William Bradshaw (Puritan)

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William Bradshaw (1571–1618) was a moderate English Puritan, born in Market Bosworth.

He was educated at Ashby-de-la-Zouch, where he met both Anthony Gilby, and his future patron Arthur Hildersham, and at Emmanuel College, Cambridge.[1][2] He became a Fellow of Sidney Sussex College, Cambridge in 1599, but left Cambridge in 1601. A friend from Sidney Sussex was Thomas Gataker, and they later wrote together (A Plain and Pithy Exposition of the Second Epistle to the Thessalonians, 1620).

He became a Puritan controversialist in many areas.[3]

Works[edit]

He was the author of English Puritanisme containeung [sic] the maine opinions of the rigidest of those called Puritanes in the realme of England, which was first published in 1605, and prefaced by William Ames in 1610.[4] Also in 1605, he published Twelve general arguments, proving that the ceremonies imposed upon the ministers of the Gospel in England, by our prelates, are lawful; ....

Views[edit]

The main point of his system was that he would subject no congregation to any ecclesiastical jurisdiction "save that which is within itself." He would have the members delegate their powers to pastors and elders, retaining that of excommunication. No clergyman should hold civil office. He was strongly opposed to "ceremonies."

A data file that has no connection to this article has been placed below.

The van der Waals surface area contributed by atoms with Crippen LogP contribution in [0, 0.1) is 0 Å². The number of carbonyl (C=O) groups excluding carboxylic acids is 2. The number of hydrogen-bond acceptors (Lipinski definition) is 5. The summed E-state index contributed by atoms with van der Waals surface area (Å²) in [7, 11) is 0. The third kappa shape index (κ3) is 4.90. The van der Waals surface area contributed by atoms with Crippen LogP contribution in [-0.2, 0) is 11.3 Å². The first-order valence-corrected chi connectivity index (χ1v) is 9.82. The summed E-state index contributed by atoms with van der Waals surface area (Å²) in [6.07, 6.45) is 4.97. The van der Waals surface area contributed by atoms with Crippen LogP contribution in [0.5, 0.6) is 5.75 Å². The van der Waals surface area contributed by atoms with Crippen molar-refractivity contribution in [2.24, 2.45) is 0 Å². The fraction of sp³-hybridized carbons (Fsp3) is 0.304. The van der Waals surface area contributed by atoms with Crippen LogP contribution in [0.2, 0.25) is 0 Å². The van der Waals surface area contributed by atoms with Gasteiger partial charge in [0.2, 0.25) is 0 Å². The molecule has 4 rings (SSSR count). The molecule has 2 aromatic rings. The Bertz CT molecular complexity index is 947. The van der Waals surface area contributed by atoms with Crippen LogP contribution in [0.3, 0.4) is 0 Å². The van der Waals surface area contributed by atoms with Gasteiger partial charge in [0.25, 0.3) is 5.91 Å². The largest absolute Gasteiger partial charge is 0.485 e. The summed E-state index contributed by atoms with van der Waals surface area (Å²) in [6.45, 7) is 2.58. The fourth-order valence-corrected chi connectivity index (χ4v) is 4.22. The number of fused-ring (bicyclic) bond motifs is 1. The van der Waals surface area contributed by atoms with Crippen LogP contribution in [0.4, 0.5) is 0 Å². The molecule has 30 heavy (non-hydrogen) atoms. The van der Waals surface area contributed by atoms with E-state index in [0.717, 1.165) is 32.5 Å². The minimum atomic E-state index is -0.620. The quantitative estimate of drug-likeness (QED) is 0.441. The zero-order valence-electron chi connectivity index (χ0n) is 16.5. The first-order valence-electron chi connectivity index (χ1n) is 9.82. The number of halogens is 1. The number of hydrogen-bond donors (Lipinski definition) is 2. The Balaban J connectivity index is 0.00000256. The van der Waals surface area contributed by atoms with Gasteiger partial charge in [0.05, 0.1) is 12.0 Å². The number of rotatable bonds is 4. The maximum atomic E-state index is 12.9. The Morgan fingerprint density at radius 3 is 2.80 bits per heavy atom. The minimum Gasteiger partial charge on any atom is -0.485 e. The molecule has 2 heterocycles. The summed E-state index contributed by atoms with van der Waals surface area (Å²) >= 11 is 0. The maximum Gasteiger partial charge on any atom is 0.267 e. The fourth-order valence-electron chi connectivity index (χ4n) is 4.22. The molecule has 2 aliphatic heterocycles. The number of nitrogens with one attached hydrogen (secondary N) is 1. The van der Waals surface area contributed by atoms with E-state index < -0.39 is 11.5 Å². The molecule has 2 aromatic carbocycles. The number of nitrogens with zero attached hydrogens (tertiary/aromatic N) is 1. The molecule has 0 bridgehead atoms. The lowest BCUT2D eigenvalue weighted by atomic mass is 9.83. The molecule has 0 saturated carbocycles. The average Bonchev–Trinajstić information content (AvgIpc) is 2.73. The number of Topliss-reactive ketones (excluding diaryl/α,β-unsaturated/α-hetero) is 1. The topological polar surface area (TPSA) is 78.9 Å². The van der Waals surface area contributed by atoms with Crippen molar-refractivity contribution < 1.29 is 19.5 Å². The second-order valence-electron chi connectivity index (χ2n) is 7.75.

He was not a separatist and held that the king as "the archbishop and general overseer of all the churches within his dominions" had the right to rule and must not be resisted except passively. He published many other works and tracts, most of them anonymously.[5]

References[edit]

  • Andrew Pyle (editor), Dictionary of Seventeenth Century British Philosophers (2000), article pp. 116–7.

External links[edit]

 This article incorporates text from a publication now in the public domainJackson, Samuel Macauley, ed. (1914). "article name needed". New Schaff–Herzog Encyclopedia of Religious Knowledge (third ed.). London and New York: Funk and Wagnalls.